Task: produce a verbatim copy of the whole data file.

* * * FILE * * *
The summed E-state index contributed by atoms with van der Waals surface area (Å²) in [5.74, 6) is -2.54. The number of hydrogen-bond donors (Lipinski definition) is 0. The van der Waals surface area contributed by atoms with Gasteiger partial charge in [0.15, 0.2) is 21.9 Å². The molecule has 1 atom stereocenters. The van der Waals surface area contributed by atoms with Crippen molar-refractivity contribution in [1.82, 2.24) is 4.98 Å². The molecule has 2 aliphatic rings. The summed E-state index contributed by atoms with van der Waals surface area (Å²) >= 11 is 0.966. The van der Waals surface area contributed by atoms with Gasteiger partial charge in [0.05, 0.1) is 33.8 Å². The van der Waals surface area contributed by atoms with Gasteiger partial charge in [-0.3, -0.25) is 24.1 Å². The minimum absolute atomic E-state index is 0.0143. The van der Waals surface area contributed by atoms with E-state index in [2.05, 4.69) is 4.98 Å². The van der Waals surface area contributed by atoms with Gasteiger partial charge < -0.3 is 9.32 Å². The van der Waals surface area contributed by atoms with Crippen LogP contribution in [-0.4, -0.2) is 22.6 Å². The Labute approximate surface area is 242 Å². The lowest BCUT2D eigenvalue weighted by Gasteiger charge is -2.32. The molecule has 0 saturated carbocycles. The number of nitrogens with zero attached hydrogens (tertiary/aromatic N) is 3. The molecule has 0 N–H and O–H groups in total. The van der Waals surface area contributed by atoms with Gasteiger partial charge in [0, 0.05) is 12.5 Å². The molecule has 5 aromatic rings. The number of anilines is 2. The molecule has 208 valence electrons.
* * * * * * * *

The summed E-state index contributed by atoms with van der Waals surface area (Å²) in [5.74, 6) is -2.54. The number of hydrogen-bond donors (Lipinski definition) is 0. The van der Waals surface area contributed by atoms with Gasteiger partial charge in [0.15, 0.2) is 21.9 Å². The molecule has 1 atom stereocenters. The van der Waals surface area contributed by atoms with Crippen molar-refractivity contribution in [1.82, 2.24) is 4.98 Å². The molecule has 2 aliphatic rings. The summed E-state index contributed by atoms with van der Waals surface area (Å²) >= 11 is 0.966. The van der Waals surface area contributed by atoms with Gasteiger partial charge in [0.05, 0.1) is 33.8 Å². The van der Waals surface area contributed by atoms with Gasteiger partial charge in [-0.3, -0.25) is 24.1 Å². The minimum absolute atomic E-state index is 0.0143. The van der Waals surface area contributed by atoms with E-state index in [2.05, 4.69) is 4.98 Å². The van der Waals surface area contributed by atoms with Gasteiger partial charge < -0.3 is 9.32 Å². The van der Waals surface area contributed by atoms with Crippen LogP contribution in [-0.4, -0.2) is 22.6 Å². The Labute approximate surface area is 242 Å². The lowest BCUT2D eigenvalue weighted by Gasteiger charge is -2.32. The molecule has 0 saturated carbocycles. The number of nitrogens with zero attached hydrogens (tertiary/aromatic N) is 3. The molecule has 0 N–H and O–H groups in total. The van der Waals surface area contributed by atoms with Gasteiger partial charge in [0, 0.05) is 12.5 Å². The molecule has 5 aromatic rings. The number of anilines is 2. The molecule has 208 valence electrons.